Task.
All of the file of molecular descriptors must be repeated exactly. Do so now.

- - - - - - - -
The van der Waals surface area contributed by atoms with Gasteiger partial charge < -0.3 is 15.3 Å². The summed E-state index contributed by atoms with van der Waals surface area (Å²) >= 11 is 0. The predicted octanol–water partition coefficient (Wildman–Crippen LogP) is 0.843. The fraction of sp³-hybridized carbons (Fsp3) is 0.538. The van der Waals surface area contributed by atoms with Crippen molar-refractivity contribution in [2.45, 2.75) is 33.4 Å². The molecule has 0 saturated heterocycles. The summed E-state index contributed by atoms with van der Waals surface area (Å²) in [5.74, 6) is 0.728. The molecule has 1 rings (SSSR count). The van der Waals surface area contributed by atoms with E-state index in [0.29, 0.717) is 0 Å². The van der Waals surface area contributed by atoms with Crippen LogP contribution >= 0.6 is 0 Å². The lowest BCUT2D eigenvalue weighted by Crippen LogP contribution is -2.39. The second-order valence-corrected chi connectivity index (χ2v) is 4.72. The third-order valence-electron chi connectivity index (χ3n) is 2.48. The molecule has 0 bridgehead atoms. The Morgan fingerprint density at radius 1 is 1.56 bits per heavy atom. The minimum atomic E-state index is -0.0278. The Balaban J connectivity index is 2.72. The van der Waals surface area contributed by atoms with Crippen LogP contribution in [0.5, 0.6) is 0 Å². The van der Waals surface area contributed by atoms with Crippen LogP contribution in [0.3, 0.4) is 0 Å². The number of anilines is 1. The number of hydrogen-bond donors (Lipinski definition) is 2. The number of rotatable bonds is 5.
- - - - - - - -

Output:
The van der Waals surface area contributed by atoms with Gasteiger partial charge < -0.3 is 15.3 Å². The summed E-state index contributed by atoms with van der Waals surface area (Å²) >= 11 is 0. The predicted octanol–water partition coefficient (Wildman–Crippen LogP) is 0.843. The fraction of sp³-hybridized carbons (Fsp3) is 0.538. The van der Waals surface area contributed by atoms with Crippen molar-refractivity contribution in [2.45, 2.75) is 33.4 Å². The molecule has 0 saturated heterocycles. The summed E-state index contributed by atoms with van der Waals surface area (Å²) in [5.74, 6) is 0.728. The molecule has 1 rings (SSSR count). The van der Waals surface area contributed by atoms with E-state index in [0.29, 0.717) is 0 Å². The van der Waals surface area contributed by atoms with Crippen LogP contribution >= 0.6 is 0 Å². The lowest BCUT2D eigenvalue weighted by Crippen LogP contribution is -2.39. The second-order valence-corrected chi connectivity index (χ2v) is 4.72. The third-order valence-electron chi connectivity index (χ3n) is 2.48. The molecule has 0 bridgehead atoms. The Morgan fingerprint density at radius 1 is 1.56 bits per heavy atom. The minimum atomic E-state index is -0.0278. The Balaban J connectivity index is 2.72. The van der Waals surface area contributed by atoms with Crippen LogP contribution in [0.5, 0.6) is 0 Å². The van der Waals surface area contributed by atoms with Crippen LogP contribution in [0.3, 0.4) is 0 Å². The number of anilines is 1. The number of hydrogen-bond donors (Lipinski definition) is 2. The number of rotatable bonds is 5.